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U.S. sanctions Myanmar company for buying junta weapons from Russia, Belarus

The United States has sanctioned a Myanmar company, its founds and its directors for buying the junta weapons from Russia and Belarus. Photo by Diego Azubel/EPA-EFE
The United States has sanctioned a Myanmar company, its founds and its directors for buying the junta weapons from Russia and Belarus. Photo by Diego Azubel/EPA-EFE

Oct. 7 (UPI) -- The United States on Thursday sanctioned a Myanmar company, its founders and director on accusations of abetting the military junta's ability to carry out human rights abuses by procuring it weapons from Russia and Belarus.

The Treasury Department identified Dynasty International Company Limited, its founders -- brothers Aung Moe Myint and Hlaing Moe Myint -- and its director, Myo Thitsar, for sanctions on Thursday following recent attacks by the military junta on civilian populations.

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"Today, we are targeting the support networks and war profiteers that enable weapons procurement for Burma's military regime," Under Secretary of the Treasury for Terrorism and Financial Intelligence Brian Nelson said in a statement while referring to Myanmar by its other name.

The military, known as the Tatmadaw, seized control of Myanmar on Feb. 1, 2021, in a coup while arresting members of its civilian-elected government, including its leader, Dawn Aung San Suu Kyi, who has since been sentenced to more than 20 years imprisonment.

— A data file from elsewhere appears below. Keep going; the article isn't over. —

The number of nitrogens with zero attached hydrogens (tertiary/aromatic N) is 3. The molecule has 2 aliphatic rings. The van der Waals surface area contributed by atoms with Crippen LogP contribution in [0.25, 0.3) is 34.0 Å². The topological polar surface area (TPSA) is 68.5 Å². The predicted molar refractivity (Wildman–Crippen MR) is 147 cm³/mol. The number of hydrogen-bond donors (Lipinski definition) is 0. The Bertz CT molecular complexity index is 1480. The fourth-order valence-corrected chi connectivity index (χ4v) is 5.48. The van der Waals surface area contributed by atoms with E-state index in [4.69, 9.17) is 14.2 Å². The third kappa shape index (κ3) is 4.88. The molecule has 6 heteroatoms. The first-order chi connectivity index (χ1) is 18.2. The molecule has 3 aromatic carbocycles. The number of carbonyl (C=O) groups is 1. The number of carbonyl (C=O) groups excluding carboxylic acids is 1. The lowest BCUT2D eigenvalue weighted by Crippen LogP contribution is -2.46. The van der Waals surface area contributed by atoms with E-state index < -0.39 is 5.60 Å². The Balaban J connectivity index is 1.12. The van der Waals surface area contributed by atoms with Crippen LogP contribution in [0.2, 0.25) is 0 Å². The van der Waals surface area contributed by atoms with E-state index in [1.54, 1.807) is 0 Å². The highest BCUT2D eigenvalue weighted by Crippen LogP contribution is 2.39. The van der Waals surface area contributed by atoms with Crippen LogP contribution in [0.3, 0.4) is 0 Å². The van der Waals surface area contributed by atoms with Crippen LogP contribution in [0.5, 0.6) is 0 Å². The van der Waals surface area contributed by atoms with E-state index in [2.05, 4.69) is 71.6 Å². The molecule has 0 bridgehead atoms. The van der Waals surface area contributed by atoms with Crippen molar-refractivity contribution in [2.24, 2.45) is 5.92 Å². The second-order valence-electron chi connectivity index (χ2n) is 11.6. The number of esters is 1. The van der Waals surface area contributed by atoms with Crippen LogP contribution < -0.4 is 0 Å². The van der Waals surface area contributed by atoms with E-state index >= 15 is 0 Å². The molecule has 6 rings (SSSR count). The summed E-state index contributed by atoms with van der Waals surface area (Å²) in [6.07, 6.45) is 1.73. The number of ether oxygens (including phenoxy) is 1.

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Mass protests followed the coup but were met by a bloody crackdown, resulting in the deaths of nearly 2,340 people with another 15,770 arrested, according to figures Thursday from the Assistance Association for Political Prisoners.

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In applying the sanctions, the United States cited July's executions of well-known democracy activist Kyaw Min Yu, known as Ko Jimmy, and lawmaker Phyo Zeya Thaw as well as Hla Myo Aung and Aung Thura Zaw.

It also referenced the Tatmadaw's Sept. 16 helicopter attack on a school that killed more than a dozen people, including 11 children.

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The Treasury described Aung Moe Myint as a Myanmar businessman whose son is an officer in the Tatmadaw.

Since the coup, Aung Moe Myint has purchased arms for the military and has used his company to procure armaments, missiles and aircraft.

His brother, Hlaing Moe Myint, and Thitsar were hit for their connection with the company.

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Secretary of State Antony Blinken said Thursday's sanctions "implicate" Myanmar's long ties to the militaries of Belarus and Russia, which also invaded Ukraine on Feb. 24 with the assistance of Minsk.

"We will continue to use our sanctions authorities to target those in Burma and elsewhere supporting Russia's unlawful invasion of Ukraine, as well as Russia and Belarus' facilitation of the Burmese regime's violence against its own people," he said in a statement.

In a coordinated move, the State Department also designated former Myanmar police chief and deputy home affairs minister Than Hlaing for his involvement "in gross violations of human rights, namely the extrajudicial killing of peaceful protesters" in the wake of the military coup.

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